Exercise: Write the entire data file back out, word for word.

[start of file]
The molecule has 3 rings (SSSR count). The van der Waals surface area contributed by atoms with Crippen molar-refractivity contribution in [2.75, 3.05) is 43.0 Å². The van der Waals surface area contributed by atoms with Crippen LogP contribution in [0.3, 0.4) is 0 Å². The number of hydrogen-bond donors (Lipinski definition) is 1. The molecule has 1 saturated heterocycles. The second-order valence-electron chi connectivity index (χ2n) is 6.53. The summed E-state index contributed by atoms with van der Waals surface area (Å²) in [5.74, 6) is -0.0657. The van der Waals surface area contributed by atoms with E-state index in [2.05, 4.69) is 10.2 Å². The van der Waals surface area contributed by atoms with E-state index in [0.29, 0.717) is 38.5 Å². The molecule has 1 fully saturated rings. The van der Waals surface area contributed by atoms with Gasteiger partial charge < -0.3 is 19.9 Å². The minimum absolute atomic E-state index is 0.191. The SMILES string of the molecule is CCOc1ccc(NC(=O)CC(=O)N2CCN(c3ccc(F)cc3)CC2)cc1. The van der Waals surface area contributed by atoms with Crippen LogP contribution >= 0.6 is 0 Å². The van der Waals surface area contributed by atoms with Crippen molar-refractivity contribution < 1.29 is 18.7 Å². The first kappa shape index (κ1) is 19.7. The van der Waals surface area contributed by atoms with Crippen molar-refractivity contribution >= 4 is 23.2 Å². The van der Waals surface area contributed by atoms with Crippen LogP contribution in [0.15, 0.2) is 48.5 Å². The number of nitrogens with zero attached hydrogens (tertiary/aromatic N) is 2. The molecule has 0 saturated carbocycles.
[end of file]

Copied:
The molecule has 3 rings (SSSR count). The van der Waals surface area contributed by atoms with Crippen molar-refractivity contribution in [2.75, 3.05) is 43.0 Å². The van der Waals surface area contributed by atoms with Crippen LogP contribution in [0.3, 0.4) is 0 Å². The number of hydrogen-bond donors (Lipinski definition) is 1. The molecule has 1 saturated heterocycles. The second-order valence-electron chi connectivity index (χ2n) is 6.53. The summed E-state index contributed by atoms with van der Waals surface area (Å²) in [5.74, 6) is -0.0657. The van der Waals surface area contributed by atoms with E-state index in [2.05, 4.69) is 10.2 Å². The van der Waals surface area contributed by atoms with E-state index in [0.29, 0.717) is 38.5 Å². The molecule has 1 fully saturated rings. The van der Waals surface area contributed by atoms with Gasteiger partial charge < -0.3 is 19.9 Å². The minimum absolute atomic E-state index is 0.191. The SMILES string of the molecule is CCOc1ccc(NC(=O)CC(=O)N2CCN(c3ccc(F)cc3)CC2)cc1. The van der Waals surface area contributed by atoms with Crippen LogP contribution >= 0.6 is 0 Å². The van der Waals surface area contributed by atoms with Crippen molar-refractivity contribution < 1.29 is 18.7 Å². The first kappa shape index (κ1) is 19.7. The van der Waals surface area contributed by atoms with Crippen molar-refractivity contribution >= 4 is 23.2 Å². The van der Waals surface area contributed by atoms with Crippen LogP contribution in [0.15, 0.2) is 48.5 Å². The number of nitrogens with zero attached hydrogens (tertiary/aromatic N) is 2. The molecule has 0 saturated carbocycles.